The next family in order comprises the curious and interesting Pelicans. They are, as is well known, birds of large size, ranging in length from about fifty to some seventy-two inches. They have short legs, very large wings which often spread nearly ten feet, for they are strong fliers, and a tail of twenty-two or twenty-four rather short, soft feathers. The most marked peculiarity is of curse the huge pouch which depends from the lower mandible, forming, as it has often been called, a regular scoop-net. The length of the bill in some species is fully eighteen inches, though the average length is only about fourteen or fifteen inches. As the bird is seen at rest on the ground it presents a very awkward and grotesque appearance, the neck being held in what would seem to be a very uncomfortable and “kinked” position, but an examination of the skeleton reveals the fact that the eighth or ninth vertebra is curiously articulated with the one in front and the one next behind it, so that it is actually impossible for the neck to be held straight. In at least one species, the White Pelican (P. erythrorhynchos) of North America, there is a very remarkable excrescence near the middle of the upper mandible, which is assumed only during the breeding season. This excrescence or “center-board,” as it is called, is described as follows by Mr. Ridgway: “It is assumed gradually in the spring, reaches its perfect development in the pairing season, and it is dropped before or soon after the young are hatched. Frequently it consists of a single piece, nearly as high as long, its vertical outlines almost parallel, and the upper outline quite regularly convex, the largest specimen seen being about three inches high by as many long. More frequently, however, it is very irregular in shape and usually less elevated.” Its function is purely problematical. Coincident with the shedding of this appendage in this species the “nuchal crest falls off, and in its place a patch of short, brownish gray feathers appears; this disappears with the fall moult, when the occiput is entirely unadorned, there being neither crest nor colored patch.”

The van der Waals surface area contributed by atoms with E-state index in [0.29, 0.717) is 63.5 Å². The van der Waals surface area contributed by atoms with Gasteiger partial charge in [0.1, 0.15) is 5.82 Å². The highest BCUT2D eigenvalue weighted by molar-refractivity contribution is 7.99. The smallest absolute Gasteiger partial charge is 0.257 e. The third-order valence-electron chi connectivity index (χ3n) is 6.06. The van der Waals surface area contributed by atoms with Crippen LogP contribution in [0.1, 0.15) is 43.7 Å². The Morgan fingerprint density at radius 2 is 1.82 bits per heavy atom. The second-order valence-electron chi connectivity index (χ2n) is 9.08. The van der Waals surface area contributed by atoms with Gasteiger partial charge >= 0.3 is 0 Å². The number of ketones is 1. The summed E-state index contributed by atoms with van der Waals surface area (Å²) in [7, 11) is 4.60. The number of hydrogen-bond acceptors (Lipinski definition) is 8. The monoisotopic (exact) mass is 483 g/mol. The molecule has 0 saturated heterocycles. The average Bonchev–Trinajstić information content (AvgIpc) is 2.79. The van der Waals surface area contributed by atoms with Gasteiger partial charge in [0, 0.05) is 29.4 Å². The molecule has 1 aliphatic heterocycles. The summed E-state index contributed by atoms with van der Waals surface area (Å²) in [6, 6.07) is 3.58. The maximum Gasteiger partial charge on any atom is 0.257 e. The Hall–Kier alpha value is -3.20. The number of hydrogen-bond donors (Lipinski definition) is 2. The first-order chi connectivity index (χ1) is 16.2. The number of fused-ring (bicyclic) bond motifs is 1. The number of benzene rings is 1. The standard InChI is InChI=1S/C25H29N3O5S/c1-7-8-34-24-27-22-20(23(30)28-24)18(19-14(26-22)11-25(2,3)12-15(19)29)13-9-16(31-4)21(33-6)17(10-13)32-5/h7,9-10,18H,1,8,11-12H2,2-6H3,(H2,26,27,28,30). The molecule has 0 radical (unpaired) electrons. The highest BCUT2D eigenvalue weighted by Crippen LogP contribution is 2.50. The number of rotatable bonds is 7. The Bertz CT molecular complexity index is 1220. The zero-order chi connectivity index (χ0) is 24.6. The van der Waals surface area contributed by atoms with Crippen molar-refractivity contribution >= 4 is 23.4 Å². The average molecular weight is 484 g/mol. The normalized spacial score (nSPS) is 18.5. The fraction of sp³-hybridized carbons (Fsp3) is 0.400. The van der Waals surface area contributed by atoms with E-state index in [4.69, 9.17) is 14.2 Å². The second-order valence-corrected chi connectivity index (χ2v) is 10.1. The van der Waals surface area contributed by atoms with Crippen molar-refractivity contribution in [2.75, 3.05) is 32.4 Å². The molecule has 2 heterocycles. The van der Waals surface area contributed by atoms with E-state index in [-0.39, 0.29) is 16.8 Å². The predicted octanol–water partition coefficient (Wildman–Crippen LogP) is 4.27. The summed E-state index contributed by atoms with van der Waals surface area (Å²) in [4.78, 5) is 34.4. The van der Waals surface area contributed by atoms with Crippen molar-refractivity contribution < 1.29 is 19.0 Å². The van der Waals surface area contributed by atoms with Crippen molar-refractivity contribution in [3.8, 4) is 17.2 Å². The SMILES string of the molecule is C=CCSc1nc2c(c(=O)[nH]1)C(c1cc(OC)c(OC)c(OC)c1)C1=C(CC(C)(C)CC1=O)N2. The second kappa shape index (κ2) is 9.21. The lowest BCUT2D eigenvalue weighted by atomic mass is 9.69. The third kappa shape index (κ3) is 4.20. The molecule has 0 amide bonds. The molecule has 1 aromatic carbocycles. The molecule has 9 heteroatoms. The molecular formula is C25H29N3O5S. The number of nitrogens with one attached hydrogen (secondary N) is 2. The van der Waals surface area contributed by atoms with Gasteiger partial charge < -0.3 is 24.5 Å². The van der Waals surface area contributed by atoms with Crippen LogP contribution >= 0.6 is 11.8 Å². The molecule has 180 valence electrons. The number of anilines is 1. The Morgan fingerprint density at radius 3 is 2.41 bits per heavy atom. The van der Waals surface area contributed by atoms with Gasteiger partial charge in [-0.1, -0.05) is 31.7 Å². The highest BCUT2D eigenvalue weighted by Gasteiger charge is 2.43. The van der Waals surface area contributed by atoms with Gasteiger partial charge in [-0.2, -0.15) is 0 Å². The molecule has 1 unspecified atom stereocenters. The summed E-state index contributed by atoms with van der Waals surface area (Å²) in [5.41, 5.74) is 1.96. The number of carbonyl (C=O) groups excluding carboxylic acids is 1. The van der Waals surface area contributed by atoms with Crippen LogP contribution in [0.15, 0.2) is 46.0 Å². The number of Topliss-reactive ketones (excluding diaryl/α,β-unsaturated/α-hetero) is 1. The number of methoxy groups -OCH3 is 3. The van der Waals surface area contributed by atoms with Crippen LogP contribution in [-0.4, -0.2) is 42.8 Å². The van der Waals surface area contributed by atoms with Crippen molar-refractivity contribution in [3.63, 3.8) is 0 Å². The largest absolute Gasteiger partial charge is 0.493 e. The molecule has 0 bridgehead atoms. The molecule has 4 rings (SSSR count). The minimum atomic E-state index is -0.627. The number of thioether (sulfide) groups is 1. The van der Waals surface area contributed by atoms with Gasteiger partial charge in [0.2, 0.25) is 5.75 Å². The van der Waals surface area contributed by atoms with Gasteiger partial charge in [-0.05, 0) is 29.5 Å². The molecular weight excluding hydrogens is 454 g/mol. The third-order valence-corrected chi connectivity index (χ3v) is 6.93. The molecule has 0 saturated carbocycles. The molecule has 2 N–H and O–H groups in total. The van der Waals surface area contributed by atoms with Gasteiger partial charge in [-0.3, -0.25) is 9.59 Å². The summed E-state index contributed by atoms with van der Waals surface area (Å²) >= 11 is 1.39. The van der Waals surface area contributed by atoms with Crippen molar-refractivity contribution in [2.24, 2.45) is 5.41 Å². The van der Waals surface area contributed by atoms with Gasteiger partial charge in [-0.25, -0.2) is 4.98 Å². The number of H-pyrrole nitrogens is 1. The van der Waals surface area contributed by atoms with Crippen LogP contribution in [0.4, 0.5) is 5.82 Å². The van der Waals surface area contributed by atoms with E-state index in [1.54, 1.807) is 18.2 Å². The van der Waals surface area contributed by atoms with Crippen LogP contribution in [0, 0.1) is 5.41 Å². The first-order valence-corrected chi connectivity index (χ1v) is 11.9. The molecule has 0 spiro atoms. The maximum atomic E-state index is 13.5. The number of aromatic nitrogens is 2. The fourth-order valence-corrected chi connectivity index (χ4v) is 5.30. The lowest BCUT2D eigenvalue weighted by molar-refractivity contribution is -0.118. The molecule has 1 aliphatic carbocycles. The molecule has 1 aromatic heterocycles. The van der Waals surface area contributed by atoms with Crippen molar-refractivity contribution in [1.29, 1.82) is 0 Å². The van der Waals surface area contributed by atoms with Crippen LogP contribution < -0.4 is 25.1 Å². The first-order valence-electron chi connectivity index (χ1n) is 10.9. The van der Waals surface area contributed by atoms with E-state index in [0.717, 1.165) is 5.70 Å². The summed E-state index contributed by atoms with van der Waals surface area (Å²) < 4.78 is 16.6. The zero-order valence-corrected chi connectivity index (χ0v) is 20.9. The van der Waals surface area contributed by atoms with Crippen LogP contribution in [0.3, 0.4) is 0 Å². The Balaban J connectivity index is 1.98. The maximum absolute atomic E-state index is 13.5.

The Pelicans (Pelecanus), of which ten species are now recognized, are widely distributed throughout the tropical and temperate regions of the Old and New Worlds, North America laying claim to three species. They are a very old group, for some nine fossil forms have been described, the oldest being from the lower Miocene of France. Their food consists almost entirely of fish, of which they capture great numbers.